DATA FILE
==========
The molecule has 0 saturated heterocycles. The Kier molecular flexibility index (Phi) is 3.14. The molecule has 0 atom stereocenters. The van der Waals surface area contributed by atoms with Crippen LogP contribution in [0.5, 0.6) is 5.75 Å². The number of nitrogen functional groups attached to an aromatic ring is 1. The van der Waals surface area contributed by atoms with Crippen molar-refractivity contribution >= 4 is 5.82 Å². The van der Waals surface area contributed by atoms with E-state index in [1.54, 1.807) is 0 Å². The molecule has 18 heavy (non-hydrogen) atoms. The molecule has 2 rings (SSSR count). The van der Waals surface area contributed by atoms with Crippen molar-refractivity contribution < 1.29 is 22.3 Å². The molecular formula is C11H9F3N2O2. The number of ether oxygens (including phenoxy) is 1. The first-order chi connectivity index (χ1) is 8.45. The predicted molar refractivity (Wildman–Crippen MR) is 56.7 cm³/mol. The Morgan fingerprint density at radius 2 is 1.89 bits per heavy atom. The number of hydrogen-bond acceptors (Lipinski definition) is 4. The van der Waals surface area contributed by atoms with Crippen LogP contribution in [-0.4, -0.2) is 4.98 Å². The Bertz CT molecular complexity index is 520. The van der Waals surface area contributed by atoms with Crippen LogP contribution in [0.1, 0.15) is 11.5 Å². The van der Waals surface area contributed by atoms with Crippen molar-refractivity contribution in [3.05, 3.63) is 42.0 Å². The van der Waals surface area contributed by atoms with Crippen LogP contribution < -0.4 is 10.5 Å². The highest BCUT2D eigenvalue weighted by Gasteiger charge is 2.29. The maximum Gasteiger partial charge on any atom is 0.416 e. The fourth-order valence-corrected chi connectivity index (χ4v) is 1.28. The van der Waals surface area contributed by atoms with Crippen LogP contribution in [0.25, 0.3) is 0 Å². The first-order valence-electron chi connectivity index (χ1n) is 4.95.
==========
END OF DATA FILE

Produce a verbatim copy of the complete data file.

The molecule has 0 saturated heterocycles. The Kier molecular flexibility index (Phi) is 3.14. The molecule has 0 atom stereocenters. The van der Waals surface area contributed by atoms with Crippen LogP contribution in [0.5, 0.6) is 5.75 Å². The number of nitrogen functional groups attached to an aromatic ring is 1. The van der Waals surface area contributed by atoms with Crippen molar-refractivity contribution >= 4 is 5.82 Å². The van der Waals surface area contributed by atoms with E-state index in [1.54, 1.807) is 0 Å². The molecule has 18 heavy (non-hydrogen) atoms. The molecule has 2 rings (SSSR count). The van der Waals surface area contributed by atoms with Crippen molar-refractivity contribution < 1.29 is 22.3 Å². The molecular formula is C11H9F3N2O2. The number of ether oxygens (including phenoxy) is 1. The first-order chi connectivity index (χ1) is 8.45. The predicted molar refractivity (Wildman–Crippen MR) is 56.7 cm³/mol. The Morgan fingerprint density at radius 2 is 1.89 bits per heavy atom. The number of hydrogen-bond acceptors (Lipinski definition) is 4. The van der Waals surface area contributed by atoms with Crippen LogP contribution in [-0.4, -0.2) is 4.98 Å². The Bertz CT molecular complexity index is 520. The van der Waals surface area contributed by atoms with Crippen LogP contribution in [0.1, 0.15) is 11.5 Å². The van der Waals surface area contributed by atoms with Crippen molar-refractivity contribution in [3.05, 3.63) is 42.0 Å². The van der Waals surface area contributed by atoms with Crippen LogP contribution < -0.4 is 10.5 Å². The highest BCUT2D eigenvalue weighted by Gasteiger charge is 2.29. The maximum Gasteiger partial charge on any atom is 0.416 e. The fourth-order valence-corrected chi connectivity index (χ4v) is 1.28. The van der Waals surface area contributed by atoms with Crippen LogP contribution in [0.25, 0.3) is 0 Å². The first-order valence-electron chi connectivity index (χ1n) is 4.95.